DR Congo opposition sets talks for naming election challenger

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DR Congo goes to the polls on December 23 to choose a successor to President Joesph Kabila, who has been in power since 2001.  By John WESSELS (AFP/File)DR Congo goes to the polls on December 23 to choose a successor to President Joesph Kabila, who has been in power since 2001. By John WESSELS (AFP/File)

Leaders of Democratic Republic of Congo’s divided opposition will meet in Geneva on Thursday to choose a joint candidate for the upcoming presidential elections, sources said on Tuesday.

“All opposition heads will gather in Switzerland to attend a meeting to designate a joint candidate,” one of the challengers, Freddy Matungulu, told AFP.

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“The public has high expectations. We as a group cannot make any claim on winning the presidential elections unless we act together,” he said.

Peter Kazadi, deputy chief of staff to leading opposition figure Felix Tshisekedi, said Tshisekedi would take part, and the meeting would probably last three days.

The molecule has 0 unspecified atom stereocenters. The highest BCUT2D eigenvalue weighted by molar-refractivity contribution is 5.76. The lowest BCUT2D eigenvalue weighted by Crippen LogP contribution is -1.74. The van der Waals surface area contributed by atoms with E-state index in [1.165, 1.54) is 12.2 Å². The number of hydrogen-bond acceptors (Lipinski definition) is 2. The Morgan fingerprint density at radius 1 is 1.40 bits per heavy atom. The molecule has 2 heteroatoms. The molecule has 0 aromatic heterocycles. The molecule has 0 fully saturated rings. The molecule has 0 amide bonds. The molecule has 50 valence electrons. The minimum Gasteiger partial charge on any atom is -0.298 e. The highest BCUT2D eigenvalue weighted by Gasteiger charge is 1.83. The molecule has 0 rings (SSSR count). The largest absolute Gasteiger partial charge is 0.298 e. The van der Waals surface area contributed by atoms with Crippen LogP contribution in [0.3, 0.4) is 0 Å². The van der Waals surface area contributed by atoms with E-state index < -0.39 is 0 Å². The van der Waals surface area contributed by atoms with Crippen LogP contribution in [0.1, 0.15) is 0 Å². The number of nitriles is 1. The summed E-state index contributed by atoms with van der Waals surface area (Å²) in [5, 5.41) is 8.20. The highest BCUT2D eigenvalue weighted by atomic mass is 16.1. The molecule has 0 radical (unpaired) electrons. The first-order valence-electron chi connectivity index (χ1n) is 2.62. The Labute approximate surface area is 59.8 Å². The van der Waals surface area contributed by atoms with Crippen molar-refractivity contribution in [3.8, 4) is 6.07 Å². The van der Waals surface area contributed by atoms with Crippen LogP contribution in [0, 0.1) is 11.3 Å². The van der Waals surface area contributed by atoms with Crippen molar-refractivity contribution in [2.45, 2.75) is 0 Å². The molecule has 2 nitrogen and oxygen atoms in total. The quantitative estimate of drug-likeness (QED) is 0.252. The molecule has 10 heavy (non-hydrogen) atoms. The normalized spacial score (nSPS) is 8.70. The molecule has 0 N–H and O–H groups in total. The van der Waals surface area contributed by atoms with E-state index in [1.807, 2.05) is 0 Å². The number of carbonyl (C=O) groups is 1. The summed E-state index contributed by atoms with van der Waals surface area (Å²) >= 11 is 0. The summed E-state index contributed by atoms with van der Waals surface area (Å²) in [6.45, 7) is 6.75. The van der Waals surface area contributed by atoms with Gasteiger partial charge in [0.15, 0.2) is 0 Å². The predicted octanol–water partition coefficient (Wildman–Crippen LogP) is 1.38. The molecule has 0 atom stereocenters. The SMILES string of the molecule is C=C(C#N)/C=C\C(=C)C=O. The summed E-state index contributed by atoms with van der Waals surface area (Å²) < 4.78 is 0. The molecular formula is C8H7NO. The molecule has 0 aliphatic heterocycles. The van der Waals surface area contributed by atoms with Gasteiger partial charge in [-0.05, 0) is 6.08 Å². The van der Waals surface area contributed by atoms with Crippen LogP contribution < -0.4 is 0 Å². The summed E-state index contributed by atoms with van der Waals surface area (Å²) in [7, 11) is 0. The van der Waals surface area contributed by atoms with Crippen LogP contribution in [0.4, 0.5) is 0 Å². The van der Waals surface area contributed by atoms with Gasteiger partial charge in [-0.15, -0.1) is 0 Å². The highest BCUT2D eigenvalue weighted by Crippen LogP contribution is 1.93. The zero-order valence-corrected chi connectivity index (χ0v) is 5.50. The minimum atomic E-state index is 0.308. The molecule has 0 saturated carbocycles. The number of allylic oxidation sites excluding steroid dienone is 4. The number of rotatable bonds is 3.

The December 23 elections are critical for the future of the DRC, a sprawling, mineral-rich state that has never experienced a peaceful transition of power since it gained independence from Belgium in 1960.

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Twenty-one candidates are standing in the presidential vote, which will be combined with a parliamentary election and elections to the provincial assemblies.

At stake is who will succeed President Joseph Kabila, 47, who has been in power since 2001.

His second and final elected term in office ended nearly two years ago, but he stayed in office thanks to a caretaker clause in the constitution.

Months of speculation over Kabila’s intentions, marked by protests that were repressed at a cost of dozens of lives, ended in August when he threw his weight behind Emmanuel Ramazani Shadary, a hardline former interior minister and loyalist.

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On October 25, opposition parties agreed during talks in Johannesburg to name a unity candidate by November 15.

One of the challenges facing them is to forge a joint stance on the use of electronic voting machines — a technology that some critics condemn as an invitation to electoral fraud.

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